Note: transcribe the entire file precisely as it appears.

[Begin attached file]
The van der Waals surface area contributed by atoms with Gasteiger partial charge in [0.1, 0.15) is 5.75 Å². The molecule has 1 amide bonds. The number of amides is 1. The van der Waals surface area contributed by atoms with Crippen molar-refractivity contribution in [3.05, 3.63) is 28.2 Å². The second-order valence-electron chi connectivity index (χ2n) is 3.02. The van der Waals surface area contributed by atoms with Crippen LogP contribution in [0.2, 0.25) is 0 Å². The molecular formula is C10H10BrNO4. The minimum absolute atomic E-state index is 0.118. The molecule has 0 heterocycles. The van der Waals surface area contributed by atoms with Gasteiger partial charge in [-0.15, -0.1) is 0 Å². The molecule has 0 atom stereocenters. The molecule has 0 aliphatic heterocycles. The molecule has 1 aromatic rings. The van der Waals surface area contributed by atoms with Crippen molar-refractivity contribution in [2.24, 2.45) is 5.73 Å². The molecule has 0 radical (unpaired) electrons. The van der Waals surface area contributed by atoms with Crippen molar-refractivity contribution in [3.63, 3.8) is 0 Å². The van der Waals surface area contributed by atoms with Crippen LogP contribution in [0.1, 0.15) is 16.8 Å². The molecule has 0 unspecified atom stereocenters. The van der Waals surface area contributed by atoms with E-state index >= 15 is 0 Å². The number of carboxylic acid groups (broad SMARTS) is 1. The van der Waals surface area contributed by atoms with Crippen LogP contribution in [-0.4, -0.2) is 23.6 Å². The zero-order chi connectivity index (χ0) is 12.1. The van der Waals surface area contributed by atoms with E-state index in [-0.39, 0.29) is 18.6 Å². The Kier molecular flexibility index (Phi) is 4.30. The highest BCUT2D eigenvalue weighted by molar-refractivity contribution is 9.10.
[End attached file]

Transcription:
The van der Waals surface area contributed by atoms with Gasteiger partial charge in [0.1, 0.15) is 5.75 Å². The molecule has 1 amide bonds. The number of amides is 1. The van der Waals surface area contributed by atoms with Crippen molar-refractivity contribution in [3.05, 3.63) is 28.2 Å². The second-order valence-electron chi connectivity index (χ2n) is 3.02. The van der Waals surface area contributed by atoms with Crippen LogP contribution in [0.2, 0.25) is 0 Å². The molecular formula is C10H10BrNO4. The minimum absolute atomic E-state index is 0.118. The molecule has 0 heterocycles. The van der Waals surface area contributed by atoms with Gasteiger partial charge in [-0.15, -0.1) is 0 Å². The molecule has 0 atom stereocenters. The molecule has 0 aliphatic heterocycles. The molecule has 1 aromatic rings. The van der Waals surface area contributed by atoms with Crippen molar-refractivity contribution in [2.24, 2.45) is 5.73 Å². The molecule has 0 radical (unpaired) electrons. The van der Waals surface area contributed by atoms with Crippen molar-refractivity contribution in [3.63, 3.8) is 0 Å². The van der Waals surface area contributed by atoms with Crippen LogP contribution in [0.1, 0.15) is 16.8 Å². The molecule has 0 unspecified atom stereocenters. The van der Waals surface area contributed by atoms with E-state index >= 15 is 0 Å². The number of carboxylic acid groups (broad SMARTS) is 1. The van der Waals surface area contributed by atoms with Crippen LogP contribution in [-0.4, -0.2) is 23.6 Å². The zero-order chi connectivity index (χ0) is 12.1. The van der Waals surface area contributed by atoms with E-state index in [-0.39, 0.29) is 18.6 Å². The Kier molecular flexibility index (Phi) is 4.30. The highest BCUT2D eigenvalue weighted by molar-refractivity contribution is 9.10.